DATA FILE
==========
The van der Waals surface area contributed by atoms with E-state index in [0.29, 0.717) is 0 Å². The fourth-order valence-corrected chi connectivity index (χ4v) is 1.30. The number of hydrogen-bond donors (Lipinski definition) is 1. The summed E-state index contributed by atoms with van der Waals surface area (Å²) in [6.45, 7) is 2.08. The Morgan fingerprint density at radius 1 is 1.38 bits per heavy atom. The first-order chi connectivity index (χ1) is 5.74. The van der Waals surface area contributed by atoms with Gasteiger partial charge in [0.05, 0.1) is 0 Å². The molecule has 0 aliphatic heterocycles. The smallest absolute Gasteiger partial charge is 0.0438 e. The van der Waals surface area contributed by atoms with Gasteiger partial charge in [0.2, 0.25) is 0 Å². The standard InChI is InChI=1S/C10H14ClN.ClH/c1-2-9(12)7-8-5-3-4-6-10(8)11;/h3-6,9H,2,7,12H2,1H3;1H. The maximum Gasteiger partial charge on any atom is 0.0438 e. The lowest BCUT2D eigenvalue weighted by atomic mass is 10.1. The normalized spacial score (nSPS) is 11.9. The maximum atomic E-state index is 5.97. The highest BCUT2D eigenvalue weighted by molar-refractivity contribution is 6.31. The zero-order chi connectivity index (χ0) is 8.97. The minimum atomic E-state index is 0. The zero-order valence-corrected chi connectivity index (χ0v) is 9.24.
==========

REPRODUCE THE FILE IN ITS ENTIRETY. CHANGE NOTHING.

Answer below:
The van der Waals surface area contributed by atoms with E-state index in [0.29, 0.717) is 0 Å². The fourth-order valence-corrected chi connectivity index (χ4v) is 1.30. The number of hydrogen-bond donors (Lipinski definition) is 1. The summed E-state index contributed by atoms with van der Waals surface area (Å²) in [6.45, 7) is 2.08. The Morgan fingerprint density at radius 1 is 1.38 bits per heavy atom. The first-order chi connectivity index (χ1) is 5.74. The van der Waals surface area contributed by atoms with Gasteiger partial charge in [0.05, 0.1) is 0 Å². The molecule has 0 aliphatic heterocycles. The smallest absolute Gasteiger partial charge is 0.0438 e. The van der Waals surface area contributed by atoms with Gasteiger partial charge in [0.2, 0.25) is 0 Å². The standard InChI is InChI=1S/C10H14ClN.ClH/c1-2-9(12)7-8-5-3-4-6-10(8)11;/h3-6,9H,2,7,12H2,1H3;1H. The maximum Gasteiger partial charge on any atom is 0.0438 e. The lowest BCUT2D eigenvalue weighted by atomic mass is 10.1. The normalized spacial score (nSPS) is 11.9. The maximum atomic E-state index is 5.97. The highest BCUT2D eigenvalue weighted by molar-refractivity contribution is 6.31. The zero-order chi connectivity index (χ0) is 8.97. The minimum atomic E-state index is 0. The zero-order valence-corrected chi connectivity index (χ0v) is 9.24.